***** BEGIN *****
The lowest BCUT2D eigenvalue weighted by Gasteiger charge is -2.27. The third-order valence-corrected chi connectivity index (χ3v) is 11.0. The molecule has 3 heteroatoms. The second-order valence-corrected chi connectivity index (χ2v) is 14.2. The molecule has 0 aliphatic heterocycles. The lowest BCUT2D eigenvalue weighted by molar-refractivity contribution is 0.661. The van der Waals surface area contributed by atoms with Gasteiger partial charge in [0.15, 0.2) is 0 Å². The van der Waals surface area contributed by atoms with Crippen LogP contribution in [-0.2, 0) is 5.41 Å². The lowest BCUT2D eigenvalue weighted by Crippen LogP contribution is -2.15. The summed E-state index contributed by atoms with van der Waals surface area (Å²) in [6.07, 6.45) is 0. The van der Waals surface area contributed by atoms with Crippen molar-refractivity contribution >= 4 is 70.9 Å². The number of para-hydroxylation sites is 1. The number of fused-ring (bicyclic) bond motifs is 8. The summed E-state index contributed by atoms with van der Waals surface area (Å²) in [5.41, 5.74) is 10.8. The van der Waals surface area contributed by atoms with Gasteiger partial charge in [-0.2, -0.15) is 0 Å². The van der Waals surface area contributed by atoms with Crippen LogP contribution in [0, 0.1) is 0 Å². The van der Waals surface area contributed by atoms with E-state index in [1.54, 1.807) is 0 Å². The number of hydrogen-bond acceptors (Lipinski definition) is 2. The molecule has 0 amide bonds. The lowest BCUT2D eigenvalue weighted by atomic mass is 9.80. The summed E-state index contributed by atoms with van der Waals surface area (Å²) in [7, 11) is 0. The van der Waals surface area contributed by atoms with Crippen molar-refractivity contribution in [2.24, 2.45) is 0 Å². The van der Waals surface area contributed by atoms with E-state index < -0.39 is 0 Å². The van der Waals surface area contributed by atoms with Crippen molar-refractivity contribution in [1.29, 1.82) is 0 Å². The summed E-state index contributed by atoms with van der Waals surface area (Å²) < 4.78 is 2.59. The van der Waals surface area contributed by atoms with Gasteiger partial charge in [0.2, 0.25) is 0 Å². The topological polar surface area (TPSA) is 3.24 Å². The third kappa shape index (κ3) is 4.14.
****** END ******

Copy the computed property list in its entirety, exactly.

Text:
The lowest BCUT2D eigenvalue weighted by Gasteiger charge is -2.27. The third-order valence-corrected chi connectivity index (χ3v) is 11.0. The molecule has 3 heteroatoms. The second-order valence-corrected chi connectivity index (χ2v) is 14.2. The molecule has 0 aliphatic heterocycles. The lowest BCUT2D eigenvalue weighted by molar-refractivity contribution is 0.661. The van der Waals surface area contributed by atoms with Gasteiger partial charge in [0.15, 0.2) is 0 Å². The van der Waals surface area contributed by atoms with Crippen LogP contribution in [-0.2, 0) is 5.41 Å². The lowest BCUT2D eigenvalue weighted by Crippen LogP contribution is -2.15. The summed E-state index contributed by atoms with van der Waals surface area (Å²) in [6.07, 6.45) is 0. The van der Waals surface area contributed by atoms with Crippen molar-refractivity contribution >= 4 is 70.9 Å². The number of para-hydroxylation sites is 1. The number of fused-ring (bicyclic) bond motifs is 8. The summed E-state index contributed by atoms with van der Waals surface area (Å²) in [5.41, 5.74) is 10.8. The van der Waals surface area contributed by atoms with Gasteiger partial charge in [-0.2, -0.15) is 0 Å². The van der Waals surface area contributed by atoms with Crippen LogP contribution in [0, 0.1) is 0 Å². The van der Waals surface area contributed by atoms with E-state index in [1.54, 1.807) is 0 Å². The number of hydrogen-bond acceptors (Lipinski definition) is 2. The molecule has 0 amide bonds. The lowest BCUT2D eigenvalue weighted by atomic mass is 9.80. The summed E-state index contributed by atoms with van der Waals surface area (Å²) in [7, 11) is 0. The van der Waals surface area contributed by atoms with Crippen molar-refractivity contribution in [2.24, 2.45) is 0 Å². The van der Waals surface area contributed by atoms with E-state index < -0.39 is 0 Å². The van der Waals surface area contributed by atoms with Crippen molar-refractivity contribution in [1.29, 1.82) is 0 Å². The summed E-state index contributed by atoms with van der Waals surface area (Å²) < 4.78 is 2.59. The van der Waals surface area contributed by atoms with Gasteiger partial charge in [0.2, 0.25) is 0 Å². The topological polar surface area (TPSA) is 3.24 Å². The third kappa shape index (κ3) is 4.14.